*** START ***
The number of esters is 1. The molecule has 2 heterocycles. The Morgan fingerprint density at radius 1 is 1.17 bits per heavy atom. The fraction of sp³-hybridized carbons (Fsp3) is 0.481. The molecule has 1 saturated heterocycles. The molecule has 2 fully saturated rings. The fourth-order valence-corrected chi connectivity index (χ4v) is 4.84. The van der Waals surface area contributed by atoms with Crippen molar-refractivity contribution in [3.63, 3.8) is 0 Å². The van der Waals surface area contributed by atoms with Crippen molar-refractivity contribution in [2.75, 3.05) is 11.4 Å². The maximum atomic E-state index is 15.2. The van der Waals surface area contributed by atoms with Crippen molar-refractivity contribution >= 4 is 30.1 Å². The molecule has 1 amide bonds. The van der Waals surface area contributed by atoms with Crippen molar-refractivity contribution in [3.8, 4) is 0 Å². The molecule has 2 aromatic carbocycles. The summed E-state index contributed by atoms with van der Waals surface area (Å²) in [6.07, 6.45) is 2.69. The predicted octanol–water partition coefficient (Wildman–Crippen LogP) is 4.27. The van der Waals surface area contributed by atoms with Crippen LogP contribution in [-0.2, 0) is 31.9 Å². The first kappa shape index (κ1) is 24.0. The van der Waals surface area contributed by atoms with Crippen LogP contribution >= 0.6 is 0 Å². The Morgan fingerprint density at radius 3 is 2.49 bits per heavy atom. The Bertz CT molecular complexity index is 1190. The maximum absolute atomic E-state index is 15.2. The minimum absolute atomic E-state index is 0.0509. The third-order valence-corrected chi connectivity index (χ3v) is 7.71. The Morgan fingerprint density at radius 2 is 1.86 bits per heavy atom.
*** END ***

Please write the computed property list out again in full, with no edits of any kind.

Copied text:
The number of esters is 1. The molecule has 2 heterocycles. The Morgan fingerprint density at radius 1 is 1.17 bits per heavy atom. The fraction of sp³-hybridized carbons (Fsp3) is 0.481. The molecule has 1 saturated heterocycles. The molecule has 2 fully saturated rings. The fourth-order valence-corrected chi connectivity index (χ4v) is 4.84. The van der Waals surface area contributed by atoms with Crippen molar-refractivity contribution in [3.63, 3.8) is 0 Å². The van der Waals surface area contributed by atoms with Crippen molar-refractivity contribution in [2.75, 3.05) is 11.4 Å². The maximum atomic E-state index is 15.2. The van der Waals surface area contributed by atoms with Crippen molar-refractivity contribution >= 4 is 30.1 Å². The molecule has 1 amide bonds. The van der Waals surface area contributed by atoms with Crippen molar-refractivity contribution in [3.8, 4) is 0 Å². The molecule has 2 aromatic carbocycles. The summed E-state index contributed by atoms with van der Waals surface area (Å²) in [6.07, 6.45) is 2.69. The predicted octanol–water partition coefficient (Wildman–Crippen LogP) is 4.27. The van der Waals surface area contributed by atoms with Crippen LogP contribution in [-0.2, 0) is 31.9 Å². The first kappa shape index (κ1) is 24.0. The van der Waals surface area contributed by atoms with Crippen LogP contribution >= 0.6 is 0 Å². The Morgan fingerprint density at radius 3 is 2.49 bits per heavy atom. The Bertz CT molecular complexity index is 1190. The maximum absolute atomic E-state index is 15.2. The minimum absolute atomic E-state index is 0.0509. The third-order valence-corrected chi connectivity index (χ3v) is 7.71. The Morgan fingerprint density at radius 2 is 1.86 bits per heavy atom.